Is Parenting Harder Nowadays Or Are We All a Bunch of Babies?

When I was pregnant, I remember the first time I heard the term “lactation consultant.” At the time I remember thinking, ‘Are we serious with this? Why would anyone need a lactation consultant? Doesn’t this stuff just happen naturally? Did our mothers or grandmothers need lactation consultants?’

Well, fast forward to a few months later and what do you think happened? I needed a lactation consultant.

Now that I’m a full-fledged mommy I’m seeing more books written about subject matters we assumer should come “naturally” to us. From general parenting advice to new parenting theories like the how baby wearing can make your child smarter—the list is endless.

Given all the new material out there about parenting some of us may be forced to ask ourselves if parenting today is harder than it was years ago or if we have all just become a bunch of babies?

Well, according to research parenting is very different from parenting many years ago because it is actually harder. It’s harder because we are expected to do more with our kids than our parents did with us.

We’re much more involved with our children’s education

Now think back to your childhood for a second. Do you recall your mom reading to you as a kid? Now I suppose if you count bible versus as “reading” I guess you could say someone read to me regularly, but I’m pretty sure it didn’t include too many readings of Goodnight Moon before I went to bed and I know that I’m not alone. According to Pew Research on modern parenting, American moms (and probably moms globally) did not read very much to their kids nor did they help with their homework.

Today, moms are reading to their children regularly or at least they’re expected to do so. We are also spending long hours helping them with their homework after working long hour ourselves and are expected to play a very active role in molding our children’s education.

We’re spending more time with our kids

Now this is the fact I found most surprising. Moms today are actually spending more time with their kids (more than our moms spent with us) even though we are working longer hours outside the home. According to research, moms years ago spent much more time on household chores and not as much time with the kids. Moms today are doing the exact opposite. We are spending less time on household chores when we are not at work and more time doing things with our kids. Go us!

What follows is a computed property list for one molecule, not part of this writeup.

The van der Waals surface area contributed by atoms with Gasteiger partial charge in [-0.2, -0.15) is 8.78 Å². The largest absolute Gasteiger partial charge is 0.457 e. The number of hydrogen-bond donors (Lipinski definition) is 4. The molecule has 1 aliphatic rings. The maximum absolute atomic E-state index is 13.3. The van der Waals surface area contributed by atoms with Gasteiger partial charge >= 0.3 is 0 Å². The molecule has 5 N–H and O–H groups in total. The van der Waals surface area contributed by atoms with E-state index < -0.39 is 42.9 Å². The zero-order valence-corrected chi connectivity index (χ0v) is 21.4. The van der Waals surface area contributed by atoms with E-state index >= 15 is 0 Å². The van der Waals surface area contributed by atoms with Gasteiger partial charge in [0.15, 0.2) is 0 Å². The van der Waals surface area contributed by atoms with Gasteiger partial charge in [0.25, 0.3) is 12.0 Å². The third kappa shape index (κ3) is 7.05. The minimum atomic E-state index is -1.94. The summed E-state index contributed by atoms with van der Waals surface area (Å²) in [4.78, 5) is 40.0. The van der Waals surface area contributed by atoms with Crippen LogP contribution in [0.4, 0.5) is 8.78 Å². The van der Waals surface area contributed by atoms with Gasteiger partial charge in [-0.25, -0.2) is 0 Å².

We also see the impact and role of parenting differently

Most moms today understand that our role as parents go well beyond feeding and clothing our kids (which is actually a lot when you think about it). Most of us today, believe that everything we do has a huge impact on our children’s lives (positive or negative) from the very day they are born.

I recall talking to my grandmother not too long ago about how much our family has changed over the years. I told her that we are so much more affectionate now than we used to be and go out of our way to use words like “I love you” to each other. She said to me, ‘We never heard the words “I love you” when I was growing up. We didn’t know back then how important it was to say those things, but we know now.’

Many of us do understand the importance of the words like “I love you” and the importance of positive parenting. We also understand the way that negative words can hurt our children and are working more each day to change the way that we talk, the way that we think and even the way that we discipline. 

Most of us are also working harder each day to educate our kids, and build their character so we can raise happy confident kids who will become happy, confident and successful adults.

So parenting might be harder for us today than it was a few years ago, but I have a feeling the rewards of our hard work will be even greater.

Happy parenting!

Notoya Green is an on-air parenting expert and mother of three-year-old triplets. A former law attorney, Notoya put her law career on hold to become a stay-at-home mom to care full-time for her children. She now shares her experiences at Triplets in Tribeca.